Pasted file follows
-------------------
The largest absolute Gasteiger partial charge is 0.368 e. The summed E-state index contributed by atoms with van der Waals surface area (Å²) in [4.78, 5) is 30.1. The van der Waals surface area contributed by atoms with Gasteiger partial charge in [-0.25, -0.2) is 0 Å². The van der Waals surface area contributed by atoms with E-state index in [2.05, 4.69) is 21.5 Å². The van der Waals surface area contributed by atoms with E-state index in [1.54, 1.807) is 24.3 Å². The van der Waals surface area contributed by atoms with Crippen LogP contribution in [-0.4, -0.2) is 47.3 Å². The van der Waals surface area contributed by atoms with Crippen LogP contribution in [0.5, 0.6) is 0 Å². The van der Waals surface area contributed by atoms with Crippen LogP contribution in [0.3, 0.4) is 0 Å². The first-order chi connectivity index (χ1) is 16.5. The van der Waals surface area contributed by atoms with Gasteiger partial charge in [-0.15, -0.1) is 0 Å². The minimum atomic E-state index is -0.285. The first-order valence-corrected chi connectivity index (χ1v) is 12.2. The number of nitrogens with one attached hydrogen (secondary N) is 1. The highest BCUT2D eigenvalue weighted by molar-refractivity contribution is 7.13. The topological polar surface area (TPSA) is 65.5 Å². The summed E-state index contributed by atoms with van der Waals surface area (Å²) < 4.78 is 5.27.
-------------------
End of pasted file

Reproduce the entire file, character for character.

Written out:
The largest absolute Gasteiger partial charge is 0.368 e. The summed E-state index contributed by atoms with van der Waals surface area (Å²) in [4.78, 5) is 30.1. The van der Waals surface area contributed by atoms with Gasteiger partial charge in [-0.25, -0.2) is 0 Å². The van der Waals surface area contributed by atoms with E-state index in [2.05, 4.69) is 21.5 Å². The van der Waals surface area contributed by atoms with E-state index in [1.54, 1.807) is 24.3 Å². The van der Waals surface area contributed by atoms with Crippen LogP contribution in [-0.4, -0.2) is 47.3 Å². The van der Waals surface area contributed by atoms with Crippen LogP contribution in [0.5, 0.6) is 0 Å². The van der Waals surface area contributed by atoms with Crippen LogP contribution in [0.3, 0.4) is 0 Å². The first-order chi connectivity index (χ1) is 16.5. The van der Waals surface area contributed by atoms with Gasteiger partial charge in [-0.15, -0.1) is 0 Å². The minimum atomic E-state index is -0.285. The first-order valence-corrected chi connectivity index (χ1v) is 12.2. The number of nitrogens with one attached hydrogen (secondary N) is 1. The highest BCUT2D eigenvalue weighted by molar-refractivity contribution is 7.13. The topological polar surface area (TPSA) is 65.5 Å². The summed E-state index contributed by atoms with van der Waals surface area (Å²) < 4.78 is 5.27.